In doing so he articulately demonstrated that he understood the exam question and the value chain essential for succeeding in the role.
Next, I asked a question Adrian couldn’t possibly know the answer to. I didn’t much care what he came up with, but wanted to observe his approach to problem-solving.
While Adrian was answering I skimmed through a copy of his resume that had been sitting on the meeting room table.
Resumes are fine works of fiction.
An advertisement for a candidate’s skills and experience, that exist solely to secure an interview.
The dates and places can be readily verified with effort. The boasts and claims difficult to disprove.
In days long ago, it was possible to phone up a referee and receive a somewhat candid assessment of the candidate’s past job performance and suitability for the role they had applied for.
Generations of discrimination, reputational harm, and unfair restraint of trade lawsuits have brought that practice to an end.
Today many sites even forbid interview small talk about families or living locations, out of fear of being sued for discrimination by unsuccessful candidates.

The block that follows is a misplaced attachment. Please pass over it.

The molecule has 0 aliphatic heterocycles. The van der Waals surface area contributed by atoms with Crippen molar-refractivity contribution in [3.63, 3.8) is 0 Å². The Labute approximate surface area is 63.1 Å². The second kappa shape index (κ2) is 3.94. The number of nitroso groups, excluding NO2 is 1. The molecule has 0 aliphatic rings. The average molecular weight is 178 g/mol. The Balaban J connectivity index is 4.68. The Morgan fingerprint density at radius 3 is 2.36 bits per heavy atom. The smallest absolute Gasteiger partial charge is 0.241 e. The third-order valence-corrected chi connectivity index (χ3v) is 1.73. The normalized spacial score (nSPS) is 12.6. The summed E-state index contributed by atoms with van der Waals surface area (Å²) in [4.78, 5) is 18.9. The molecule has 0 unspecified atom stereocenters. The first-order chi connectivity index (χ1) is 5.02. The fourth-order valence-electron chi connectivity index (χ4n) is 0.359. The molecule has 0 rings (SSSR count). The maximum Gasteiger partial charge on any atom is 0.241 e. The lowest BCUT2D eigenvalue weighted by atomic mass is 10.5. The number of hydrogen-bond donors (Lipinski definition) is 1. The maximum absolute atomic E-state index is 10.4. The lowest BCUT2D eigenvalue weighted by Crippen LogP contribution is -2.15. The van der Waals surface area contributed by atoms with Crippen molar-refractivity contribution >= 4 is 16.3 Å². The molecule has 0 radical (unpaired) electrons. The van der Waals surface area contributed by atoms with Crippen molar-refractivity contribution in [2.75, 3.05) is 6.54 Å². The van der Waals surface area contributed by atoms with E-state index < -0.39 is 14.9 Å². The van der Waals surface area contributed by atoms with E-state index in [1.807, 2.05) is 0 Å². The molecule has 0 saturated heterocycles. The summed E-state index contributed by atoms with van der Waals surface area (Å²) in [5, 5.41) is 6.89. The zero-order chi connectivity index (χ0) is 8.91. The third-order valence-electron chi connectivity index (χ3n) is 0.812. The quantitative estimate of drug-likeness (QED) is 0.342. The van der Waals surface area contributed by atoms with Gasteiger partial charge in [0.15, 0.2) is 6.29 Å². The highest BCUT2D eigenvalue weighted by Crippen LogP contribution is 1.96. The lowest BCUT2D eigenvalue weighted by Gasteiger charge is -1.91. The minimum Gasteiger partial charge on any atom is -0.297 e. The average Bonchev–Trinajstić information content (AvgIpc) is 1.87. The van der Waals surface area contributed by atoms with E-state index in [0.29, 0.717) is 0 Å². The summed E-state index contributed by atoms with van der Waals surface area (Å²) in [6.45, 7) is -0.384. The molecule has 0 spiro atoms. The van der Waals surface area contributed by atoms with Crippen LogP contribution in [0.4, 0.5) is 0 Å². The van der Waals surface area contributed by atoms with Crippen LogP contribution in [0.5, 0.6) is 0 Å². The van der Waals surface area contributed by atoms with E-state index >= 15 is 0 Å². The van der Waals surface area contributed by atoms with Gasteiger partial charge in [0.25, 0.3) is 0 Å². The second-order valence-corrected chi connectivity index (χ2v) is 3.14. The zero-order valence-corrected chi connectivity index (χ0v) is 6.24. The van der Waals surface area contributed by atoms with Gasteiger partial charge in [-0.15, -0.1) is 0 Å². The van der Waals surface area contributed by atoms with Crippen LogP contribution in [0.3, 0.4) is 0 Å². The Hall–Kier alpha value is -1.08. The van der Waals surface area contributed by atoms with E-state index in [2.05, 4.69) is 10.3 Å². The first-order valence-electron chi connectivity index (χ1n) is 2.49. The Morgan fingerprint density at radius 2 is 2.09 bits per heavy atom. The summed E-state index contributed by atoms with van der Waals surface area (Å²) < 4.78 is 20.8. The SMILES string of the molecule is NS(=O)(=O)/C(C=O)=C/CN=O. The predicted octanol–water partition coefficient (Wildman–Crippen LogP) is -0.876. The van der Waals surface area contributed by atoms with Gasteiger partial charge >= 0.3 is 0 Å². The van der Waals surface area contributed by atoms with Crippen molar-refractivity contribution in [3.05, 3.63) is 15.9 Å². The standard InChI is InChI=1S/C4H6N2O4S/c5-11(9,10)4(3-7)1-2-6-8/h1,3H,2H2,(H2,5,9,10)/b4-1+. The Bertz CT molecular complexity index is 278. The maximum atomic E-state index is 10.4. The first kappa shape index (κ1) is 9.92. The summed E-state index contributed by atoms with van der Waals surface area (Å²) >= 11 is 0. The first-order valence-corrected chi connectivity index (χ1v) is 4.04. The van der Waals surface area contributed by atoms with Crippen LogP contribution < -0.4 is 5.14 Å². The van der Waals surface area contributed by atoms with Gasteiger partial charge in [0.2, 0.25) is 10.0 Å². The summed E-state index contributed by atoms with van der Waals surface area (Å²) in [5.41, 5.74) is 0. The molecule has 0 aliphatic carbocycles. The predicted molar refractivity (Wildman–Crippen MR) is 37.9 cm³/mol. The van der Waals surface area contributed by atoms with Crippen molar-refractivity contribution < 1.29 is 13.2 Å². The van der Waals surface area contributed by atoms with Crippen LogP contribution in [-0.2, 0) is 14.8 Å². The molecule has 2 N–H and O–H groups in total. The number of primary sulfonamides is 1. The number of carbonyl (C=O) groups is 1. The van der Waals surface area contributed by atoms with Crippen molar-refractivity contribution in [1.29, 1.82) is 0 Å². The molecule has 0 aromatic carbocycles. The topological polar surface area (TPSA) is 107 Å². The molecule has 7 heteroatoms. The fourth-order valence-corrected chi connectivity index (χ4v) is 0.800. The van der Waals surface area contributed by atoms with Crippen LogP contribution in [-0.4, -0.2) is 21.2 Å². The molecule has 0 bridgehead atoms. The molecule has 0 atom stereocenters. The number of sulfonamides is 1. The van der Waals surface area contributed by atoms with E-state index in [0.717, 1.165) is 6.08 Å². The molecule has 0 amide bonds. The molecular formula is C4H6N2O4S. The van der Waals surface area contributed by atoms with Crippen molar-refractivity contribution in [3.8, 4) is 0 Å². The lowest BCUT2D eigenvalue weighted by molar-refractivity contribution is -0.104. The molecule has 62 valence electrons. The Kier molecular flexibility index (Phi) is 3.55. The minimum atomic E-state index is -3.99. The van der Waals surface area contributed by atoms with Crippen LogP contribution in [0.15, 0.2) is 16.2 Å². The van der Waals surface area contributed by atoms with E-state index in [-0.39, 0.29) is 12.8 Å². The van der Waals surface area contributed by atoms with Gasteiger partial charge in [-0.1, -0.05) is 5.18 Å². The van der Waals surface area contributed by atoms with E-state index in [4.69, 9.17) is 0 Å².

Did the applicant miss out because there were stronger candidates? Or was it the risk of unreliability due to the tribe of young kids they had at home?
Were they unqualified? Or were they rejected due to the unsustainably long daily commute they were proposing to subject themselves to?
Adrian’s resume contained an intriguing work pattern.
University. Year log gap. Job. Half year gap. Job. Half year gap. Job. Year long gap. Job. Half year gap.
I interrupted Adrian’s excellent, though long-winded, problem-solving approach answer to ask about all the employment gaps.
“I like to go hiking” he replied. Factual. Neither surprised nor defensive. Clearly, this wasn’t the first time he had experienced this conversation.
“For six months? A year?”
“It was a long walk.”
It turned out Adrian had trekked 3,000 kilometres along the Appalachian Trail.